The New Jersey Division of the FBI was pivotal in investigating the 9/11 attacks, as United Airlines Flight 93 had taken off from Newark airport. NJ’s Joint Terrorism Task Force managed this. The FBI’s NJ headquarters are located in Newark, with resident agencies in Northfield, Somerset, Woodland Park, Red Bank, and Trenton.

Becoming an FBI Agent in New Jersey

Becoming an FBI Agent in New Jersey includes many of the same stipulations as joining the FBI generally, including:
1. Being a U.S. citizen.
2. Passing a background check.
3. Receiving FBI security clearance

Jobs for Special Agents in New Jersey

Special Agent careers include:

1. Computer Forensics: This team deals with computer forensics. They gather digital evidence from electronic devices to a standard that can be used in court.
2. Evidence Response Teams: This team gathers evidence from crime scenes, right down to the tiniest shreds. The Newark Division has four ERTs with 32 total Agents, and they work with the FBI Laboratory.
3. A Specialized Weapons and Tactics Team: This 12-agent team (better known as SWAT) infiltrates secured facilities, has high level training with various weapons, and includes a Hostage Rescue Team.

To become a Special Agent candidates must:

1. Be a citizen of the U.S. or U.S. territory.
2. Be between the ages of 23 and 37 (although veterans may still be eligible).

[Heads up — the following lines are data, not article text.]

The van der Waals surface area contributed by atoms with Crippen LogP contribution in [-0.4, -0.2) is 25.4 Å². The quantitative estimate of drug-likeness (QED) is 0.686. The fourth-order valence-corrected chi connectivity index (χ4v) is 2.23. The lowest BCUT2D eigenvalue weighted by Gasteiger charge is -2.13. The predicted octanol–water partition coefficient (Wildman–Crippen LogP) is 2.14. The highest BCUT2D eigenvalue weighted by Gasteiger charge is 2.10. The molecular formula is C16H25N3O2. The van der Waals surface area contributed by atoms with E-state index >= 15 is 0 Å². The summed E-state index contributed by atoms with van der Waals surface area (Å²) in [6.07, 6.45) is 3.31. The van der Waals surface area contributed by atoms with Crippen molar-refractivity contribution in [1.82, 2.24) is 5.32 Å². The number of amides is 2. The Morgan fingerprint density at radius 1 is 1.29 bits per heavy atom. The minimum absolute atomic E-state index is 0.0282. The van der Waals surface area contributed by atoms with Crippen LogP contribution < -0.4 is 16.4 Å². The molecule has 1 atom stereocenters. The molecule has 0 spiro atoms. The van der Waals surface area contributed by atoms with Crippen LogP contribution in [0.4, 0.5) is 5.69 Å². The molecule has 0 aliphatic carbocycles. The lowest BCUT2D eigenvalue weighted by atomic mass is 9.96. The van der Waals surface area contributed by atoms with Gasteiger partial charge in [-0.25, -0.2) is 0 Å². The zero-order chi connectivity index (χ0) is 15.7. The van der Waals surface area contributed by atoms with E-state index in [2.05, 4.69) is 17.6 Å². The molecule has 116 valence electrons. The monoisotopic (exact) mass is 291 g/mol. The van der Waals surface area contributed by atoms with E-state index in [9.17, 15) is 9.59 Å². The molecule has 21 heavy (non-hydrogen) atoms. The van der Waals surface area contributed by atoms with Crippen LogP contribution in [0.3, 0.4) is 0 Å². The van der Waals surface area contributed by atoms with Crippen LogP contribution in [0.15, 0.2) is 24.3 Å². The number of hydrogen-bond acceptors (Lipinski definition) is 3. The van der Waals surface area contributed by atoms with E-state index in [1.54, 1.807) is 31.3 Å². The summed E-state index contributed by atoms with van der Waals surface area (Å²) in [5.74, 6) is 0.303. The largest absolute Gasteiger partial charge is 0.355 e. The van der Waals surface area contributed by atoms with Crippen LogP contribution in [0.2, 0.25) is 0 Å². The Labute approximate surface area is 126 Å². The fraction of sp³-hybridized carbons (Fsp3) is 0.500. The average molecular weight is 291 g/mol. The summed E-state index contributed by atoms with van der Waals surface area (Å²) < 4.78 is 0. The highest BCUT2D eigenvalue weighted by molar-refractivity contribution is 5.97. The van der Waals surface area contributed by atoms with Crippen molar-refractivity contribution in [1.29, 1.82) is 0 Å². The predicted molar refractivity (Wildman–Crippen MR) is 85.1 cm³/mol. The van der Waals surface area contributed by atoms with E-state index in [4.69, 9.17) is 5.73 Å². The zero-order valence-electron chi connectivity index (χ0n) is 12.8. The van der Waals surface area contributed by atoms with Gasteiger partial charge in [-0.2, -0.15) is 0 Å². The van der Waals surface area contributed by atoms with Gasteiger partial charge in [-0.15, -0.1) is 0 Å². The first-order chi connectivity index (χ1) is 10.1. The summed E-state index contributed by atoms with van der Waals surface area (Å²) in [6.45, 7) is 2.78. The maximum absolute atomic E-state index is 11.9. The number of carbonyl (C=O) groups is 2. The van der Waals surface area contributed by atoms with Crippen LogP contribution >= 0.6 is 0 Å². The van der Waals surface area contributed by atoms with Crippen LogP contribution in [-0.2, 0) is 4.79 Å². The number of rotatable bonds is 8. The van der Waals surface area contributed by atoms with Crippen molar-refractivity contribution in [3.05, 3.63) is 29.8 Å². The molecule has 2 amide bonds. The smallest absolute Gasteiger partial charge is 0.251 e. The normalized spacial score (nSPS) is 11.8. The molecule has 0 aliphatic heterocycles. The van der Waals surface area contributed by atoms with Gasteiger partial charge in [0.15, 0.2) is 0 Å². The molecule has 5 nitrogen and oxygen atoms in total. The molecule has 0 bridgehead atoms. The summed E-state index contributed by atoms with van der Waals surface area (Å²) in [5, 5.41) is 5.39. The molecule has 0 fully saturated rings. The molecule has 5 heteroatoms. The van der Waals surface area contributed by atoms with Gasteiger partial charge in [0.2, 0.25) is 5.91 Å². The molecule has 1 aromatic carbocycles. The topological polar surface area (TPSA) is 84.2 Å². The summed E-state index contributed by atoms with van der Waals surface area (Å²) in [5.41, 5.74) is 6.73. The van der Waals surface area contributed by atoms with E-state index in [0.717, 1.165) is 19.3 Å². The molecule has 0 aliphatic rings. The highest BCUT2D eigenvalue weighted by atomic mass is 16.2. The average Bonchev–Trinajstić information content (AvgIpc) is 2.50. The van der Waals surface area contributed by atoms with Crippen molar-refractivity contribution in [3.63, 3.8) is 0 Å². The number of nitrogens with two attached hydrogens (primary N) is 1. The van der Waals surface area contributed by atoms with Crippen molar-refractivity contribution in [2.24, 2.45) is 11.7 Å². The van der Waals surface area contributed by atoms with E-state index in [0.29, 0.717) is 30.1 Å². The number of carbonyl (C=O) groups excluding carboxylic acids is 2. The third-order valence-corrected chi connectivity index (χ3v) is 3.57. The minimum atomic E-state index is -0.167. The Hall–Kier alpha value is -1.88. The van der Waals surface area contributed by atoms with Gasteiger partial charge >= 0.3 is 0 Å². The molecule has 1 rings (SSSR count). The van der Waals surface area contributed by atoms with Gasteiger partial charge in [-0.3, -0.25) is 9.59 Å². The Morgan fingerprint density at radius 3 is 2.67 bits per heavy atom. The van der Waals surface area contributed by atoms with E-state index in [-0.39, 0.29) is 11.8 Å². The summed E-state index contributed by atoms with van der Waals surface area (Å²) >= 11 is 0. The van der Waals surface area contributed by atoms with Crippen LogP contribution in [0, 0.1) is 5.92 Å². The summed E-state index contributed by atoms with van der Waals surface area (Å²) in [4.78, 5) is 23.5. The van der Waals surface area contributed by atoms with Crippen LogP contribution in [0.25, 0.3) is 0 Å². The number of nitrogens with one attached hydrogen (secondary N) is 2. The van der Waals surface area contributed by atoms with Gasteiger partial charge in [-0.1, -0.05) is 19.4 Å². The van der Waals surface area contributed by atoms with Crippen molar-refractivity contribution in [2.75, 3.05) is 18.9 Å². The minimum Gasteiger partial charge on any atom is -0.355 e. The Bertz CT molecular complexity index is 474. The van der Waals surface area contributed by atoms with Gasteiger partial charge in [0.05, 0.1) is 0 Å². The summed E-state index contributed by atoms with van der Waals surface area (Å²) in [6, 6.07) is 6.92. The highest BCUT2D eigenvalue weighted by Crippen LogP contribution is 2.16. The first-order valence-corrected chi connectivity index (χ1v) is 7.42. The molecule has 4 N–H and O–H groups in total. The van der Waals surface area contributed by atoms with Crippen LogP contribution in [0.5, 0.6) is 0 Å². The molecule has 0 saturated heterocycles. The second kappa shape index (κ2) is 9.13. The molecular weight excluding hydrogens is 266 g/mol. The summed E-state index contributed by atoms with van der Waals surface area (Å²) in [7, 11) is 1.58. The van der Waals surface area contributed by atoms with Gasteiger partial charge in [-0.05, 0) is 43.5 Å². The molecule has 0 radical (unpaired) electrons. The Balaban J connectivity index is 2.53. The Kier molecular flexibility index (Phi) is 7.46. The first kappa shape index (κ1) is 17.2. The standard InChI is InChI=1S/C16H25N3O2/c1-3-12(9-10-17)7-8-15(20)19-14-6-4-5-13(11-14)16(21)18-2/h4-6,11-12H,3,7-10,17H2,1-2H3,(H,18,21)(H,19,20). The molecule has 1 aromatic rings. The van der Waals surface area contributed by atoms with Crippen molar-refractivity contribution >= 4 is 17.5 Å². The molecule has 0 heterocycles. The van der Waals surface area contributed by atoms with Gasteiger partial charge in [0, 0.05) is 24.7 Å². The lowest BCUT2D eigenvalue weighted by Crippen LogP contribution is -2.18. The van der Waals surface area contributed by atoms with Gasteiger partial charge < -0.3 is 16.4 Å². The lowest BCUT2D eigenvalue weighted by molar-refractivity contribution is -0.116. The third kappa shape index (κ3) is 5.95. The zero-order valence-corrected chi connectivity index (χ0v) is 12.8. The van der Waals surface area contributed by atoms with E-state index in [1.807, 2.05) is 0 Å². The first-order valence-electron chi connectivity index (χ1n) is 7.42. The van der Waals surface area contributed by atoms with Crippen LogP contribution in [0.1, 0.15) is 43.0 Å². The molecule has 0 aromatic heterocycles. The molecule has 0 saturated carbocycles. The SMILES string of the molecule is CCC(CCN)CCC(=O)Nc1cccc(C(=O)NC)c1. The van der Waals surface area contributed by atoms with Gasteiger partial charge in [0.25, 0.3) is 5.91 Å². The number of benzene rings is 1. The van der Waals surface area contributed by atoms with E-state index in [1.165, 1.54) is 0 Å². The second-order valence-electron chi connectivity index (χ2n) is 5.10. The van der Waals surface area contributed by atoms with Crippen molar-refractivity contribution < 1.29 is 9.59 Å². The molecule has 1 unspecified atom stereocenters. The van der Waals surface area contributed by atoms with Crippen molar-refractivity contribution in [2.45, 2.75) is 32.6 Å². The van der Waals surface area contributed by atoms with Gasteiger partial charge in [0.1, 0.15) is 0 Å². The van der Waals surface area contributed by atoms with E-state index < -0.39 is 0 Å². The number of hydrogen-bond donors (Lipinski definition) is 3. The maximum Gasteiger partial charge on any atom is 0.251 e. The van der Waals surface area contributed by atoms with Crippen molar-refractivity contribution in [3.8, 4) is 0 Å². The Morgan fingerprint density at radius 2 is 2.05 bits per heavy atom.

3. Have at least a four year bachelor’s degree from an approved school.
4. Have at least three years of relevant work experience.

Specialized Professionals

In order to become an FBI specialized professional in New Jersey candidates must have a university degree and field experience. Career examples include:

1. Intelligence Analysts: These professionals create reports for local, state, and federal law enforcement organisations. They must have special knowledge of culture and/or language.
2. Investigative Support and Surveillance Staff: These employees work on counter-terrorism and foreign counter-intelligence missions. They deal with surveillance operations, using modern technology to eavesdrop on conversations between suspects.
3. Applied Science, Engineering, and Technology Professionals: These staff need skills and training in one of biology, chemistry, cryptography, forensic science, mathematics, and software engineering.